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Contributions of central and peripheral chemoreceptors to the ventilatory response to CO2/H+. J Appl Physiol (1985) 2010 Apr;108(4):989-94



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2-s2.0-77950581249   50 Citations


The major objective of this review is to evaluate existing information and reach conclusions regarding whether there is interaction between P(CO(2))/H(+) stimulation of carotid (peripheral) and intracranial (central) chemoreceptors. Interaction is defined as a ventilatory response to simultaneous changes in the degree of Pco2/H(+) stimulation of both chemoreceptors that is greater (hyperadditive) or less (hypoadditive) than the sum of the responses when stimulation of each set of chemoreceptors is individually altered. Simple summation of the simultaneous changes in stimuli results in no interaction (i.e., additive interaction). Knowledge of the nature of central/peripheral interaction is crucial for determining the physiological significance of newer models of ventilatory control based on recent neuroanatomic observations of the circuitry of key elements of the ventilatory control system. In this review, we will propose that these two sets of receptors are not functionally separate but rather that they are dependent on one another such that the sensitivity of the medullary chemoreceptors is critically determined by input from the peripheral chemoreceptors and possibly other breathing-related reflex afferents as well. The short format of this minireview demands that we be somewhat selective in developing our ideas. We will briefly discuss the limitations of experiments used to study CO(2)/H(+) sensitivity and interaction to date, traditional views of the relative contributions of peripheral and central chemoreceptors to CO(2)/H(+) sensitivity, the evidence for and against different types of interaction, and the effect of tonic carotid chemoreceptor afferent activity on central control mechanisms.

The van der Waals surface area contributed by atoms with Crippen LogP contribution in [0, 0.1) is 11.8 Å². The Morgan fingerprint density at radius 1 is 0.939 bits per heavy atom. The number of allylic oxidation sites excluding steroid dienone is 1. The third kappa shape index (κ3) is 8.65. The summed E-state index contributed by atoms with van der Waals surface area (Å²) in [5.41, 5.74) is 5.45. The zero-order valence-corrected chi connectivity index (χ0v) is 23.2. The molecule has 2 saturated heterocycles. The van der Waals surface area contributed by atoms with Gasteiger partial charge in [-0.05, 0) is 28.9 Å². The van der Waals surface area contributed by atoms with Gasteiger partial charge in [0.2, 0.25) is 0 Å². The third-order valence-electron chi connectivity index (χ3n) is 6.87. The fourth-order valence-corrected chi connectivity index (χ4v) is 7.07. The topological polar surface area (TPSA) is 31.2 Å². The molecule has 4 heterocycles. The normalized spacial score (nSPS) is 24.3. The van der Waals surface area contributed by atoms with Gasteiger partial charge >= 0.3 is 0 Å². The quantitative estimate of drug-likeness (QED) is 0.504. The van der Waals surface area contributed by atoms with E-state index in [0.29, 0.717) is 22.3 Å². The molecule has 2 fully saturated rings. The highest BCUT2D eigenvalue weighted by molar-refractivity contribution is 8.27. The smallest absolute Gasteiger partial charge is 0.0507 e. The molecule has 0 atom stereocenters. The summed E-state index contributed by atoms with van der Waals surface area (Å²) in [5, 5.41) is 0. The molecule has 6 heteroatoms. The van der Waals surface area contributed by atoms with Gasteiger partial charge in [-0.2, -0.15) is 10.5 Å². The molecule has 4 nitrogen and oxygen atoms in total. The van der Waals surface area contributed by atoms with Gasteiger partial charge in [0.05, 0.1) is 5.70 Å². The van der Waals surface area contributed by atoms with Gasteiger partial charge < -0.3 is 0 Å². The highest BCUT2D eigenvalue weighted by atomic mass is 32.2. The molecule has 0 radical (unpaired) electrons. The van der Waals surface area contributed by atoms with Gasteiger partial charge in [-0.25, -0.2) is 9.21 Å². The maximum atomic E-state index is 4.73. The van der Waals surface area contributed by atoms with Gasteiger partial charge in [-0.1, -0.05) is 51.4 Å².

Author List

Forster HV, Smith CA


Hubert V. Forster PhD Professor in the Physiology department at Medical College of Wisconsin

MESH terms used to index this publication - Major topics in bold

Carbon Dioxide
Carotid Body
Central Nervous System
Disease Models, Animal
Peripheral Nervous System
Pulmonary Ventilation
Receptors, Cell Surface
jenkins-FCD Prod-468 69a93cef3257f26b866d455c1d2b2d0f28382f14